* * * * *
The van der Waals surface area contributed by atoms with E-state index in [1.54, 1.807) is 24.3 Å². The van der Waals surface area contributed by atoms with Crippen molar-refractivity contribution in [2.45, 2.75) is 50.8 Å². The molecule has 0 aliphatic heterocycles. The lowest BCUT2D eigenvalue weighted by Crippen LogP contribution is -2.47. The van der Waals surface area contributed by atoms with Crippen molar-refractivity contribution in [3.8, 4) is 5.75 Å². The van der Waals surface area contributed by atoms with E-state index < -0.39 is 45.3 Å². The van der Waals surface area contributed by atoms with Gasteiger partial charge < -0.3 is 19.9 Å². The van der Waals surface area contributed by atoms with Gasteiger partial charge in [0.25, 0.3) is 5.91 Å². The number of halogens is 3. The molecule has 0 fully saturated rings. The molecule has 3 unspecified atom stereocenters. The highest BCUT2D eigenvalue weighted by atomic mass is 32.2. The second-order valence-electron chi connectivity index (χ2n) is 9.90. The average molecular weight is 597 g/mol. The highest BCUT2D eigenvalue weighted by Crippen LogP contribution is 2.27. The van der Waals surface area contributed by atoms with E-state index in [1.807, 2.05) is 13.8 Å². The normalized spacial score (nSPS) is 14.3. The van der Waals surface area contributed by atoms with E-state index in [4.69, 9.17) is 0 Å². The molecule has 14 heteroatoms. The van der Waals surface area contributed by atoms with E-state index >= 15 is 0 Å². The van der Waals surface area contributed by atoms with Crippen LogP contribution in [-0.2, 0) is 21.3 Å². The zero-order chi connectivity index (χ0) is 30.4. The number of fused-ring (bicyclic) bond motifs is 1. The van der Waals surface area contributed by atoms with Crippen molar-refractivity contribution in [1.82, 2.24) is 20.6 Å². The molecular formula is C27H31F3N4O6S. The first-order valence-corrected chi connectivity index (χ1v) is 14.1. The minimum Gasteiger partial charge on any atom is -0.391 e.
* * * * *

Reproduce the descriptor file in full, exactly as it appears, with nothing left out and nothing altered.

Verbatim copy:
The van der Waals surface area contributed by atoms with E-state index in [1.54, 1.807) is 24.3 Å². The van der Waals surface area contributed by atoms with Crippen molar-refractivity contribution in [2.45, 2.75) is 50.8 Å². The molecule has 0 aliphatic heterocycles. The lowest BCUT2D eigenvalue weighted by Crippen LogP contribution is -2.47. The van der Waals surface area contributed by atoms with Crippen molar-refractivity contribution in [3.8, 4) is 5.75 Å². The van der Waals surface area contributed by atoms with E-state index < -0.39 is 45.3 Å². The van der Waals surface area contributed by atoms with Gasteiger partial charge < -0.3 is 19.9 Å². The van der Waals surface area contributed by atoms with Gasteiger partial charge in [0.25, 0.3) is 5.91 Å². The number of halogens is 3. The molecule has 0 fully saturated rings. The molecule has 3 unspecified atom stereocenters. The highest BCUT2D eigenvalue weighted by atomic mass is 32.2. The second-order valence-electron chi connectivity index (χ2n) is 9.90. The average molecular weight is 597 g/mol. The highest BCUT2D eigenvalue weighted by Crippen LogP contribution is 2.27. The van der Waals surface area contributed by atoms with E-state index in [1.807, 2.05) is 13.8 Å². The normalized spacial score (nSPS) is 14.3. The van der Waals surface area contributed by atoms with E-state index in [4.69, 9.17) is 0 Å². The molecule has 14 heteroatoms. The van der Waals surface area contributed by atoms with E-state index >= 15 is 0 Å². The van der Waals surface area contributed by atoms with Crippen LogP contribution in [-0.2, 0) is 21.3 Å². The zero-order chi connectivity index (χ0) is 30.4. The number of fused-ring (bicyclic) bond motifs is 1. The van der Waals surface area contributed by atoms with Crippen molar-refractivity contribution in [1.82, 2.24) is 20.6 Å². The molecular formula is C27H31F3N4O6S. The first-order valence-corrected chi connectivity index (χ1v) is 14.1. The minimum Gasteiger partial charge on any atom is -0.391 e.